Novel findings shed light on how N-type channel function is modified by lipids

Oct 26, 2009

The November 2009 issue of the Journal of General Physiology (JGP) contains two papers by the Rittenhouse laboratory that describe novel findings on how N-type voltage-gated calcium channel (VGCC) function is modified by lipids.

In a commentary accompanying the manuscripts, Jörg Striessnig (University of Innsbruck) provides context for the importance of the new Rittenhouse studies, which support one of two distinct hypotheses on modulation of VGCCs that have been pitted in an "oily competition": the "PIP2 breakdown" vs. "ArA generation" hypotheses.

According to Striessnig, although the new findings support the "ArA generation" hypothesis, previous experimental evidence supporting the "PIP2 breakdown" model are valid, and he proposes a unifying hypothesis that could serve as a basis for further experiments.

More information:

• Heneghan, J.F., et al. 2009. J. Gen. Physiol. doi:10.1085/jgp.2009102doi:10doi:10.1085/jgp.200910330Ganguli, T., et al. 2009. J. Gen. Physiol. doi:10.1085/jgp.200910204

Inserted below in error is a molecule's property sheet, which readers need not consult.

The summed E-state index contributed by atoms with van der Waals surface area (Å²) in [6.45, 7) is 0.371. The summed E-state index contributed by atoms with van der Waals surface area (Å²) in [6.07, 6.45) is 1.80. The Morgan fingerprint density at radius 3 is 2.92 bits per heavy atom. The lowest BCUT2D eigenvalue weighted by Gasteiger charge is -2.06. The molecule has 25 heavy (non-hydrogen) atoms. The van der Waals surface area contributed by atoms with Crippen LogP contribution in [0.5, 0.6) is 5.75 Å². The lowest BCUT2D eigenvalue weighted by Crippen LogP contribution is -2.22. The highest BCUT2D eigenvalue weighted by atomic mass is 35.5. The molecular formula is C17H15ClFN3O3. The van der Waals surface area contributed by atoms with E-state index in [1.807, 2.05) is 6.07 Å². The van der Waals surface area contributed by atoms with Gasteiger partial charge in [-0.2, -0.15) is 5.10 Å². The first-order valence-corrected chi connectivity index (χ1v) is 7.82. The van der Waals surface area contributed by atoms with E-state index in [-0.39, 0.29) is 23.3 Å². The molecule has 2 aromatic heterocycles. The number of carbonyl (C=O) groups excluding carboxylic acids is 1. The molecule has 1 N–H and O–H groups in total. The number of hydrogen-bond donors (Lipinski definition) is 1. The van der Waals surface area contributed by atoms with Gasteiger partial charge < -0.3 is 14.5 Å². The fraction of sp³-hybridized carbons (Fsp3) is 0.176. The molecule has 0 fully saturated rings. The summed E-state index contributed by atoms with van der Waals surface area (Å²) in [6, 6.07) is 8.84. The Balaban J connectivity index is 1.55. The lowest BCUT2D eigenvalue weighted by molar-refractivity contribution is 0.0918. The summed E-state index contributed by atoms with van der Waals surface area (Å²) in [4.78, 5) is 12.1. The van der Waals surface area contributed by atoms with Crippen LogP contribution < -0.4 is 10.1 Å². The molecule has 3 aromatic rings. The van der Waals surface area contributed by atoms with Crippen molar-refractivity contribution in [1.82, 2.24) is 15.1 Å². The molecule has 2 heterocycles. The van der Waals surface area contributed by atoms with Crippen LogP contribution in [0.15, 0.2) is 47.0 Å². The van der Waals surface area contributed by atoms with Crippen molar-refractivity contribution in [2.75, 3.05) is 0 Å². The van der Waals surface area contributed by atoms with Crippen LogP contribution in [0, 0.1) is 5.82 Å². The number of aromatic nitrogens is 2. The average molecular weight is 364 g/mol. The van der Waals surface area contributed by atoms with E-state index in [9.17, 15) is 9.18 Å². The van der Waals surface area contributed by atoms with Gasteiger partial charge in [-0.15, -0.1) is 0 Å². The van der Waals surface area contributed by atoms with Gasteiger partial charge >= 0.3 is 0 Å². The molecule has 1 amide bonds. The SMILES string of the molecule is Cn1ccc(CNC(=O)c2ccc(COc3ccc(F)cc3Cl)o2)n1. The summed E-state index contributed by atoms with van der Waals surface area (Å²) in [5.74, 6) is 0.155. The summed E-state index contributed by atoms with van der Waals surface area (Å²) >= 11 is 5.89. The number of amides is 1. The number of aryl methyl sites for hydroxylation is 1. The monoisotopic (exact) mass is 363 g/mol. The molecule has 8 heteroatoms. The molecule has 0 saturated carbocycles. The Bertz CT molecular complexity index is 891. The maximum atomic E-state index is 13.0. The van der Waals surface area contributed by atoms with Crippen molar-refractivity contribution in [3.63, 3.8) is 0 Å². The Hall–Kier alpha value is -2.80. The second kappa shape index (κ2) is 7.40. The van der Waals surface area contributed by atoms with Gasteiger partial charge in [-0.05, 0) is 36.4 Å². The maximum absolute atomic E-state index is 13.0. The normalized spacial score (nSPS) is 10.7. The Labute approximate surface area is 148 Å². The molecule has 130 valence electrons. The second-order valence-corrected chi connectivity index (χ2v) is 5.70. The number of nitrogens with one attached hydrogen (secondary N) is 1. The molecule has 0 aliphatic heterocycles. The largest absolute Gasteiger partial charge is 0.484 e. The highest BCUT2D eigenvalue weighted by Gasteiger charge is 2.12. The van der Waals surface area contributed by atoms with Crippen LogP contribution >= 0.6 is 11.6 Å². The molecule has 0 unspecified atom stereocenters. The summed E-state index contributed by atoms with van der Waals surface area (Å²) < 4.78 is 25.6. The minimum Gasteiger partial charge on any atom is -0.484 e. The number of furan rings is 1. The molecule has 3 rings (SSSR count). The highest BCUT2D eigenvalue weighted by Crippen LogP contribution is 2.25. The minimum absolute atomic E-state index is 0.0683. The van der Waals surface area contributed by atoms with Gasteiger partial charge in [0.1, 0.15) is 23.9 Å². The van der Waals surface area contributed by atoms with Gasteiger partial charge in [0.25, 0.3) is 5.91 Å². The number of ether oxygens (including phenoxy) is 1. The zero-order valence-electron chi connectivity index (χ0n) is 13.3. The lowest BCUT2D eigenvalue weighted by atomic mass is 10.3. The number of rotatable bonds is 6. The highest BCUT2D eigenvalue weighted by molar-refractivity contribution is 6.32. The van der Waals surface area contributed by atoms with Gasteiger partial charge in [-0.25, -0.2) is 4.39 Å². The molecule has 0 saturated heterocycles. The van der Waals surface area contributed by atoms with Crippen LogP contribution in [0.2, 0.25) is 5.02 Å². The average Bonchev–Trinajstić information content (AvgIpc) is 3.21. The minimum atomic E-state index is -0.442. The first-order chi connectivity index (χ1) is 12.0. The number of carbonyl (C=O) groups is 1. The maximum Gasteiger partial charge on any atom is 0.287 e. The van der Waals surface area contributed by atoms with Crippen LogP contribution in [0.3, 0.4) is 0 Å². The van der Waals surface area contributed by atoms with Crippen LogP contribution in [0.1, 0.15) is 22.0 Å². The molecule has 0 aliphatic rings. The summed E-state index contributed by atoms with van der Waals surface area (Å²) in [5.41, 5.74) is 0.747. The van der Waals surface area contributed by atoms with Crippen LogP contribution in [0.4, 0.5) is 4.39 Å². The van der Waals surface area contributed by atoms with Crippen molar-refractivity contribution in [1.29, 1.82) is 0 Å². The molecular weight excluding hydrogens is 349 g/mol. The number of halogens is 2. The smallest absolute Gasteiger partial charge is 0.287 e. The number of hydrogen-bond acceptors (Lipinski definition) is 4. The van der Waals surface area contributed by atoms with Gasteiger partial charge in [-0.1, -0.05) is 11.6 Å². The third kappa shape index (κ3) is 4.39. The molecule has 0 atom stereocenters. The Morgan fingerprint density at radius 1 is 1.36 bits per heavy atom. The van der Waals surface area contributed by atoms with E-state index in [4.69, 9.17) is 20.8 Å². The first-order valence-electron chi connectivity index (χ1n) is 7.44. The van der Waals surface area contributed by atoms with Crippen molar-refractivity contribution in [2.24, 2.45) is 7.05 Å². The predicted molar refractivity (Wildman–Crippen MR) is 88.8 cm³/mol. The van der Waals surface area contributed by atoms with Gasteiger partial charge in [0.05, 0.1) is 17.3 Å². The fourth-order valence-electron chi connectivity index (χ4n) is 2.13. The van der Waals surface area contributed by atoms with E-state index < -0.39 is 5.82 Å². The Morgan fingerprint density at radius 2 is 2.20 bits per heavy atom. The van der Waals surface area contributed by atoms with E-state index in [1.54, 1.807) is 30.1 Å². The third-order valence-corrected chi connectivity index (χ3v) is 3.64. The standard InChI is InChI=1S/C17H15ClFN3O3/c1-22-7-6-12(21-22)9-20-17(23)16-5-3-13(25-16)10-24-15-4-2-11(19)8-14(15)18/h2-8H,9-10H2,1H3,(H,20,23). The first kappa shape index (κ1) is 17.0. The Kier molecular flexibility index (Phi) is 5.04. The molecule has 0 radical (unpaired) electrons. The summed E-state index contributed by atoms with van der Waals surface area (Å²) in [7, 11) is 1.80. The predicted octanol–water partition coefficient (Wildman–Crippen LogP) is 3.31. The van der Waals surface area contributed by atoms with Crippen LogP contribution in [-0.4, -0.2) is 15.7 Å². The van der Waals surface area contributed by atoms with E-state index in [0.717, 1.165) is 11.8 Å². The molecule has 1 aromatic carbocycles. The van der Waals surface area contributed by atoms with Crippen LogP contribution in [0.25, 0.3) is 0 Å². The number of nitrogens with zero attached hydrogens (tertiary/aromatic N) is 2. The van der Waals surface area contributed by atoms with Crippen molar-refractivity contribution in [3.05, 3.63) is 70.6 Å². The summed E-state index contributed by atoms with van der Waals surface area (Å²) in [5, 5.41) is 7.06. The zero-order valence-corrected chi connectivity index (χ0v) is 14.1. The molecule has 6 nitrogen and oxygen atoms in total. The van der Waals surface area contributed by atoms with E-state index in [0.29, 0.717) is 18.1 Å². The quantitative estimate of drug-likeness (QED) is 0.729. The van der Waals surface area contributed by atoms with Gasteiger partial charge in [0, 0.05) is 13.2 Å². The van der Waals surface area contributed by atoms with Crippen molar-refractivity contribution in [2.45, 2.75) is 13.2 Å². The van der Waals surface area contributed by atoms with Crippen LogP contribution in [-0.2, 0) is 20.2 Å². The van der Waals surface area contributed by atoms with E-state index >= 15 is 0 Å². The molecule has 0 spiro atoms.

• Striessnig, J. J. Gen. Physiol. doi:10.1085/jgp.200910330

Source: Rockefeller University (news : web)

Explore further: Scientists discover new clues to how weight loss is regulated

add to favorites email to friend print save as pdf

Related Stories

Teasing apart T helper cells

Jul 27, 2009

The cytokine IL-9 promotes a multiple sclerosis-like disease in mice, according to a new study by Nowak et al. published online on July 13th in the Journal of Experimental Medicine. In a related Commentary, Richar ...

Researchers reveal mechanism for neuron self-preservation

Oct 19, 2009

Tsuruta et al. find that a lipid kinase directs a voltage-gated calcium channel's degradation to save neurons from a lethal dose of overexcitement. The study appears in the October 19, 2009 issue of the Journal of ...

Recommended for you

Team finds key signaling pathway in cause of preeclampsia

16 hours ago

A team of researchers led by a Wayne State University School of Medicine associate professor of obstetrics and gynecology has published findings that provide novel insight into the cause of preeclampsia, the leading cause ...

Rapid test to diagnose severe sepsis

20 hours ago

A new test, developed by University of British Columbia researchers, could help physicians predict within an hour if a patient will develop severe sepsis so they can begin treatment immediately.

User comments : 0